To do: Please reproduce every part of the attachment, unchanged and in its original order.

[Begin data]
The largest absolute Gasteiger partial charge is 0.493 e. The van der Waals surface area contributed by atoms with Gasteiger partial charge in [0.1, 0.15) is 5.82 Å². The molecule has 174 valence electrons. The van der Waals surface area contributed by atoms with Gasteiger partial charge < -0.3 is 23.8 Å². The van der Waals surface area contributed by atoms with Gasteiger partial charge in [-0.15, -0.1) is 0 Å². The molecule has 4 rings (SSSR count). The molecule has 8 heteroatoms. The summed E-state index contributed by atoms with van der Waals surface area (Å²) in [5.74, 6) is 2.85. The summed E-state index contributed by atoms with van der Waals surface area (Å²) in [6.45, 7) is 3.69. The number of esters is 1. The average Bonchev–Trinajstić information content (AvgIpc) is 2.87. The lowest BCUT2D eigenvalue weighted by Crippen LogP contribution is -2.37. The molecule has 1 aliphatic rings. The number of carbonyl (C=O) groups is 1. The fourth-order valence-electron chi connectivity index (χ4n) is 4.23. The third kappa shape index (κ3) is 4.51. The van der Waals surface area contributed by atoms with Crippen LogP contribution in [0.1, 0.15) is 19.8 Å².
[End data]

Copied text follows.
The largest absolute Gasteiger partial charge is 0.493 e. The van der Waals surface area contributed by atoms with Gasteiger partial charge in [0.1, 0.15) is 5.82 Å². The molecule has 174 valence electrons. The van der Waals surface area contributed by atoms with Gasteiger partial charge < -0.3 is 23.8 Å². The van der Waals surface area contributed by atoms with Gasteiger partial charge in [-0.15, -0.1) is 0 Å². The molecule has 4 rings (SSSR count). The molecule has 8 heteroatoms. The summed E-state index contributed by atoms with van der Waals surface area (Å²) in [5.74, 6) is 2.85. The summed E-state index contributed by atoms with van der Waals surface area (Å²) in [6.45, 7) is 3.69. The number of esters is 1. The average Bonchev–Trinajstić information content (AvgIpc) is 2.87. The lowest BCUT2D eigenvalue weighted by Crippen LogP contribution is -2.37. The molecule has 1 aliphatic rings. The number of carbonyl (C=O) groups is 1. The fourth-order valence-electron chi connectivity index (χ4n) is 4.23. The third kappa shape index (κ3) is 4.51. The van der Waals surface area contributed by atoms with Crippen LogP contribution in [0.1, 0.15) is 19.8 Å².